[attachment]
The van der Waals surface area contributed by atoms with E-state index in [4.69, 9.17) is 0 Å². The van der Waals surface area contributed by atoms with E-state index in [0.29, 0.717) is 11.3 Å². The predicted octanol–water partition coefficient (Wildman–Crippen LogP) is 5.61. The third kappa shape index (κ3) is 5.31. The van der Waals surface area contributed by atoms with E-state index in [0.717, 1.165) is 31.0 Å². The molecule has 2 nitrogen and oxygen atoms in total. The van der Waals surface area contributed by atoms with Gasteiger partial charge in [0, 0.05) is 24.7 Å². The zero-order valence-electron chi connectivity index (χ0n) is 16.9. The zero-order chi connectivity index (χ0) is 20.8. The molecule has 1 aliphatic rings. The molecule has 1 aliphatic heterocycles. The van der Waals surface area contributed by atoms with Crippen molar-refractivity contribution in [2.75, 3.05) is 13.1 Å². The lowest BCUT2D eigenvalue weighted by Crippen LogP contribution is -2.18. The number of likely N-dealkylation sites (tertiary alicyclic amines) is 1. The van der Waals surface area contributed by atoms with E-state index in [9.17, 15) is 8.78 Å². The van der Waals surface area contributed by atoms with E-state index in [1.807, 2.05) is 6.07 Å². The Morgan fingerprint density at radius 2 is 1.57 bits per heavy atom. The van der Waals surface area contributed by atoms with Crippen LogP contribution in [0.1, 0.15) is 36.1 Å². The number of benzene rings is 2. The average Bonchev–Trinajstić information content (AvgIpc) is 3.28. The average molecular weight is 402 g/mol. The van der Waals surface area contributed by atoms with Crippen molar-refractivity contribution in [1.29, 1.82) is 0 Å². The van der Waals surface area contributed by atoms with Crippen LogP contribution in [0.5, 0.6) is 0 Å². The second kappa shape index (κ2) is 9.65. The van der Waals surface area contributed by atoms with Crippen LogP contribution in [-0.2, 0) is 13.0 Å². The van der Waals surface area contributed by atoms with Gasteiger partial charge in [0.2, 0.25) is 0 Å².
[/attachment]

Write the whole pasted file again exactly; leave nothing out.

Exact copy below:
The van der Waals surface area contributed by atoms with E-state index in [4.69, 9.17) is 0 Å². The van der Waals surface area contributed by atoms with E-state index in [0.29, 0.717) is 11.3 Å². The predicted octanol–water partition coefficient (Wildman–Crippen LogP) is 5.61. The third kappa shape index (κ3) is 5.31. The van der Waals surface area contributed by atoms with E-state index in [0.717, 1.165) is 31.0 Å². The molecule has 2 nitrogen and oxygen atoms in total. The van der Waals surface area contributed by atoms with Gasteiger partial charge in [0, 0.05) is 24.7 Å². The zero-order valence-electron chi connectivity index (χ0n) is 16.9. The zero-order chi connectivity index (χ0) is 20.8. The molecule has 1 aliphatic rings. The molecule has 1 aliphatic heterocycles. The van der Waals surface area contributed by atoms with Crippen molar-refractivity contribution in [2.75, 3.05) is 13.1 Å². The lowest BCUT2D eigenvalue weighted by Crippen LogP contribution is -2.18. The number of likely N-dealkylation sites (tertiary alicyclic amines) is 1. The van der Waals surface area contributed by atoms with E-state index in [9.17, 15) is 8.78 Å². The van der Waals surface area contributed by atoms with E-state index in [1.807, 2.05) is 6.07 Å². The Morgan fingerprint density at radius 2 is 1.57 bits per heavy atom. The van der Waals surface area contributed by atoms with Crippen LogP contribution in [0.1, 0.15) is 36.1 Å². The number of benzene rings is 2. The average Bonchev–Trinajstić information content (AvgIpc) is 3.28. The average molecular weight is 402 g/mol. The van der Waals surface area contributed by atoms with Crippen molar-refractivity contribution in [1.29, 1.82) is 0 Å². The van der Waals surface area contributed by atoms with Crippen LogP contribution in [0.5, 0.6) is 0 Å². The second kappa shape index (κ2) is 9.65. The van der Waals surface area contributed by atoms with Crippen LogP contribution in [-0.2, 0) is 13.0 Å². The van der Waals surface area contributed by atoms with Gasteiger partial charge in [0.2, 0.25) is 0 Å².